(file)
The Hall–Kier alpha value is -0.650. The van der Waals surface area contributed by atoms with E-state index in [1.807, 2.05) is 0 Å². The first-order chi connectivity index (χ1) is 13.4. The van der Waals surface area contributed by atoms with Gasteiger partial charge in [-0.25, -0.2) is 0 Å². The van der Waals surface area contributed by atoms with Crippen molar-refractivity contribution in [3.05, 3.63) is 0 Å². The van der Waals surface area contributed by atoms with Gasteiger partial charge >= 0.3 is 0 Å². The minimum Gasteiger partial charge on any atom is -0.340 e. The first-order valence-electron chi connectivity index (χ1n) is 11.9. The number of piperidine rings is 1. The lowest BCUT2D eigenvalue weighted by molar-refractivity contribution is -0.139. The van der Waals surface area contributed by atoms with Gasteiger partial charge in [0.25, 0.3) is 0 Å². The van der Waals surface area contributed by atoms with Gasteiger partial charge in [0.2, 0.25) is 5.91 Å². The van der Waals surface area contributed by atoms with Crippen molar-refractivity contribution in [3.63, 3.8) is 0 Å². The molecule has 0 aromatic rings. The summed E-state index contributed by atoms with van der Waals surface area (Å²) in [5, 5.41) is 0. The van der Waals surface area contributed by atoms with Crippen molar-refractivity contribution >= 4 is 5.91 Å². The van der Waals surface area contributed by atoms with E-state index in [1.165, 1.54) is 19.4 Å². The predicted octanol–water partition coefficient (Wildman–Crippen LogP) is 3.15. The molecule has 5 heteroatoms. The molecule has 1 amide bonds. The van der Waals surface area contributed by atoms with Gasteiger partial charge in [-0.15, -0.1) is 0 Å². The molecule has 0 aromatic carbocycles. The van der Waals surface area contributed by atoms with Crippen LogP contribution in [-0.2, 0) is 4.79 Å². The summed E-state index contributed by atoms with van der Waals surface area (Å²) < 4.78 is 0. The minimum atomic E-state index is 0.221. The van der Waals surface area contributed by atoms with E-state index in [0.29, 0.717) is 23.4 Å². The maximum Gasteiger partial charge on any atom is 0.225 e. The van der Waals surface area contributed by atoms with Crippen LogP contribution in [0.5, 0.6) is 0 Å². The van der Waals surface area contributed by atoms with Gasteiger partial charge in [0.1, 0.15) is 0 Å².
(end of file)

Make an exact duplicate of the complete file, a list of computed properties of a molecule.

The Hall–Kier alpha value is -0.650. The van der Waals surface area contributed by atoms with E-state index in [1.807, 2.05) is 0 Å². The first-order chi connectivity index (χ1) is 13.4. The van der Waals surface area contributed by atoms with Gasteiger partial charge in [-0.25, -0.2) is 0 Å². The van der Waals surface area contributed by atoms with Crippen molar-refractivity contribution in [3.05, 3.63) is 0 Å². The van der Waals surface area contributed by atoms with Gasteiger partial charge >= 0.3 is 0 Å². The minimum Gasteiger partial charge on any atom is -0.340 e. The first-order valence-electron chi connectivity index (χ1n) is 11.9. The number of piperidine rings is 1. The lowest BCUT2D eigenvalue weighted by molar-refractivity contribution is -0.139. The van der Waals surface area contributed by atoms with Gasteiger partial charge in [0.25, 0.3) is 0 Å². The van der Waals surface area contributed by atoms with Gasteiger partial charge in [0.2, 0.25) is 5.91 Å². The van der Waals surface area contributed by atoms with Crippen molar-refractivity contribution in [3.63, 3.8) is 0 Å². The molecule has 0 aromatic rings. The summed E-state index contributed by atoms with van der Waals surface area (Å²) in [5, 5.41) is 0. The van der Waals surface area contributed by atoms with Crippen molar-refractivity contribution >= 4 is 5.91 Å². The van der Waals surface area contributed by atoms with E-state index in [1.165, 1.54) is 19.4 Å². The predicted octanol–water partition coefficient (Wildman–Crippen LogP) is 3.15. The molecule has 5 heteroatoms. The molecule has 1 amide bonds. The van der Waals surface area contributed by atoms with Gasteiger partial charge in [-0.15, -0.1) is 0 Å². The molecule has 0 aromatic carbocycles. The van der Waals surface area contributed by atoms with Crippen LogP contribution in [-0.2, 0) is 4.79 Å². The summed E-state index contributed by atoms with van der Waals surface area (Å²) < 4.78 is 0. The minimum atomic E-state index is 0.221. The van der Waals surface area contributed by atoms with E-state index in [0.29, 0.717) is 23.4 Å². The maximum Gasteiger partial charge on any atom is 0.225 e. The van der Waals surface area contributed by atoms with Crippen LogP contribution in [0.5, 0.6) is 0 Å². The van der Waals surface area contributed by atoms with Gasteiger partial charge in [0.1, 0.15) is 0 Å².